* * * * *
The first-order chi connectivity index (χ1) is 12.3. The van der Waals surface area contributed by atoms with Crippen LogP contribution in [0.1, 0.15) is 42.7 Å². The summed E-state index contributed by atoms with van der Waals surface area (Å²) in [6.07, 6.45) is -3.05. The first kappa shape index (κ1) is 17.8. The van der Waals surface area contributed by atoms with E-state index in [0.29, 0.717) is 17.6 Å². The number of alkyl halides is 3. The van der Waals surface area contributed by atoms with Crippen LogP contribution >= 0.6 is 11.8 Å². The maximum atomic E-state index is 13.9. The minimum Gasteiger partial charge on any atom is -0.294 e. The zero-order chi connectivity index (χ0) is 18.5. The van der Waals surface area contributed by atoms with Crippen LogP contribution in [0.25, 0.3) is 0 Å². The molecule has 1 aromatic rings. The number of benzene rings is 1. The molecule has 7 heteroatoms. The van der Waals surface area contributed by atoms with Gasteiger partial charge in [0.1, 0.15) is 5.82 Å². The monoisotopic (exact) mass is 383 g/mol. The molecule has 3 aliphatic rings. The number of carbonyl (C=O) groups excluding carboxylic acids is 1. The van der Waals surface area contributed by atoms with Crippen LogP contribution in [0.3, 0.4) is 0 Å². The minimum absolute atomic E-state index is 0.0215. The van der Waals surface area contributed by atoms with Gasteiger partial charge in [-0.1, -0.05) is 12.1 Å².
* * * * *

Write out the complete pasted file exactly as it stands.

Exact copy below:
The first-order chi connectivity index (χ1) is 12.3. The van der Waals surface area contributed by atoms with Crippen LogP contribution in [0.1, 0.15) is 42.7 Å². The summed E-state index contributed by atoms with van der Waals surface area (Å²) in [6.07, 6.45) is -3.05. The first kappa shape index (κ1) is 17.8. The van der Waals surface area contributed by atoms with E-state index in [0.29, 0.717) is 17.6 Å². The number of alkyl halides is 3. The van der Waals surface area contributed by atoms with Crippen LogP contribution >= 0.6 is 11.8 Å². The maximum atomic E-state index is 13.9. The minimum Gasteiger partial charge on any atom is -0.294 e. The zero-order chi connectivity index (χ0) is 18.5. The van der Waals surface area contributed by atoms with Crippen LogP contribution in [0.25, 0.3) is 0 Å². The molecule has 1 aromatic rings. The number of benzene rings is 1. The molecule has 7 heteroatoms. The van der Waals surface area contributed by atoms with Gasteiger partial charge in [0.1, 0.15) is 5.82 Å². The monoisotopic (exact) mass is 383 g/mol. The molecule has 3 aliphatic rings. The number of carbonyl (C=O) groups excluding carboxylic acids is 1. The van der Waals surface area contributed by atoms with Crippen LogP contribution in [0.3, 0.4) is 0 Å². The minimum absolute atomic E-state index is 0.0215. The van der Waals surface area contributed by atoms with Gasteiger partial charge in [-0.1, -0.05) is 12.1 Å².